Within 30 days after Apple Music debuted, Apple touted 11 million signups. But since they were for 90-day free trials, it meant, obviously, that had actually paid for the service. With contradictory surveys showing how many planned to actually keep their subscriptions active when it came due, the potential for success remained a huge question mark.
It didn’t help that there were loads of complaints about the messy user interface. Did Apple screw up, or were people just expecting too much? Or somewhere in between? The other day, I read an article suggesting Apple made a major mistake in designing Apple Music, which seems peculiar. After all, Apple has done well enough with iTunes, although it doesn’t always get the love.
In an interview after the first 90-day signup period elapsed, Eddy Cue, Apple’s senior vice president of Internet Software and Services, declined to reveal how many paid members Apple Music ended up with. He talked more about playing a long game, which implies that signups were nothing to shout about. Or maybe they are waiting to see how long it’ll take to beat Spotify, which had over 20 million paid subscribers as of June of this year.
Well, on September 29th, I had to make a decision. Some of you simply turned off the auto-renew option so your Apple Music account wouldn’t renew. I realized I hadn’t done so. Not that $9.99 is that much money, although I can think of other purposes for it.
Now those of you who have followed my posts about Apple Music know that it worked all right for me, more or less. It took a while for the service to get a solid handle on my preferences that include classical, country rock, jazz, pop, classic and other musical genres. But not urban or hip hop or anything related to rap. Well, except perhaps for a 1980 tune, “Rapture,” from Blondie.
It took a while for the system to realize I was no fan of Tom Jones, Barry Manilow, or Eddy Arnold for that matter, though I suppose there was something in my original settings that led to the stubborn inclusion of these and similar artists for the first few weeks.
Let me assure you that I did spend that time assiduously catching up on music for a change. In recent years, I’ve been lost in talk radio, and only switch to music stations in the car when Barbara is with me. She keeps cable news on in the background at home, but is only too happy to ditch it when she’s on the road But probably because my cable news tastes differ from hers, and it avoids an argument. But when it comes to music, we are in simpatico.
However, I have rarely used the iPhone as an audio interface for music in the car. In the past, I’d use the CD player, but gradually moved the tracks over to iTunes. Yes, there’s enough free space on my iPhone to carry a decent library, but the interface of the typical auto infotainment system isn’t terribly kind to such setups. So I seldom bother.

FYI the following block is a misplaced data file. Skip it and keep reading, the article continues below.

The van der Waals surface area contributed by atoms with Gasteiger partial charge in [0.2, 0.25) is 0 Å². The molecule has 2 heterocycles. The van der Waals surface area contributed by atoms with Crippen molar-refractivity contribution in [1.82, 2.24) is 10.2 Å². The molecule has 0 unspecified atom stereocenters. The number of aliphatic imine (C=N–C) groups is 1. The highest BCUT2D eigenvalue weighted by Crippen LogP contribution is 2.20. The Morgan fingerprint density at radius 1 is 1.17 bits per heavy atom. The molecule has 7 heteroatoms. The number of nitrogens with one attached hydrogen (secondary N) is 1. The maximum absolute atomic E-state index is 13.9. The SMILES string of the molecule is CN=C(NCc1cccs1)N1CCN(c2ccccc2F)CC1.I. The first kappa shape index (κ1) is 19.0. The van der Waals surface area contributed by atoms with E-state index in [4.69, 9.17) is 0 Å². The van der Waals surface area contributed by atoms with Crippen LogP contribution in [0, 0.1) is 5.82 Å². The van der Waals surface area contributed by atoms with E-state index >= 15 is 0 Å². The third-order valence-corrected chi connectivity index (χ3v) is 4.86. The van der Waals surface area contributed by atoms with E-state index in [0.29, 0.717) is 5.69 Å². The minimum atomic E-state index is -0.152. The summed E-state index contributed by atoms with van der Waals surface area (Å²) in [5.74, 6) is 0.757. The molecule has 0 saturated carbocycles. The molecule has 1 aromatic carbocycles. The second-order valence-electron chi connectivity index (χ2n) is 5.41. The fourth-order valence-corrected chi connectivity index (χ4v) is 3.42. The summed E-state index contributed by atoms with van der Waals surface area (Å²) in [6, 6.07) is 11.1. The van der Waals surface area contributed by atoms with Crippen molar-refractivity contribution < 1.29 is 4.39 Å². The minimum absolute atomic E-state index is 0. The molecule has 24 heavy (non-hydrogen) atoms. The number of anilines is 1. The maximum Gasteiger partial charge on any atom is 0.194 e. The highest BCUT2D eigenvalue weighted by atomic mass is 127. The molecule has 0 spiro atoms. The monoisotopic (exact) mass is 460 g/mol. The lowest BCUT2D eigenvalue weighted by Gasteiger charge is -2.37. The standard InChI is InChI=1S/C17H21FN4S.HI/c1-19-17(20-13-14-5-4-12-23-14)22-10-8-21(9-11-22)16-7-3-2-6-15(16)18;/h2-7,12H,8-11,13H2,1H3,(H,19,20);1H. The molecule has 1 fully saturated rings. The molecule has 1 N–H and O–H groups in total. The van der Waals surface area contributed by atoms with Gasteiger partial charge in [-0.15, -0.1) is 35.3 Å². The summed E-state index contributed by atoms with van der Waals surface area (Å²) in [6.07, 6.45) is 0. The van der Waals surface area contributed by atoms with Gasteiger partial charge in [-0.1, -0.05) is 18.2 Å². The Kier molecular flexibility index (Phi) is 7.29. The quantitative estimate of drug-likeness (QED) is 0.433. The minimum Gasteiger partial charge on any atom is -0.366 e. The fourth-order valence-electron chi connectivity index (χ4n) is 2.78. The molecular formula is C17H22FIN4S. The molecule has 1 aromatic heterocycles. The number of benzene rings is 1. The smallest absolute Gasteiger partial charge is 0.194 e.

That takes us back to Apple Music and the decision I made on September 29th.
It turns out that I hadn’t touched any tracks from Apple Music in six weeks. Not a one. This doesn’t mean I didn’t launch iTunes, but every song I played, when I played anything, was something that I had already purchased. So why did I need to spend an extra $9.99 each month?
So the decision was inevitable. I decided to go without. Now maybe I will decide I must listen to something that I do not already own and isn’t being played in rotation on a classic rock or oldies music station. At that point, I may decide to subscribe. But since I am not committed to any particular timeframe, I suppose I could cancel the following month and try it again when the mood returns.
I’ve long taken this approach with Netflix, largely because I can binge the few shows I don’t want to miss in a few days, or at most a week or two. So why pay for something year-round when I’m not using the service all that often? Perhaps I’m coming across as a cheapskate, but I don’t see the need to pay for things when they go unused, although I realize the convenience of not having to restore my membership. I suspect Netflix — and perhaps Apple — will earn huge profits stemming from the fact that most customers aren’t so picky. But if you’re on a tight budget, it hardly makes sense to pay for service when it’s not being used.
Obviously, I’m far from the typical would-be Apple Music customer. I grew up buying music, and started visiting record stores when I was an overweight teen who enjoyed spending a precious dollar or two on a new 45 from one of my favorite artists. My weight normalized at 18, and perhaps I’m just too old to change my ways, but there is something about owning music and not having to worry about whether the credit card can handle another charge, or whether a service will outlive me. Of course, at my age, I fully expect Apple will be around long after I’m gone. Even then, I’d rather own a physical object than something that lives on a drive as a digital file.
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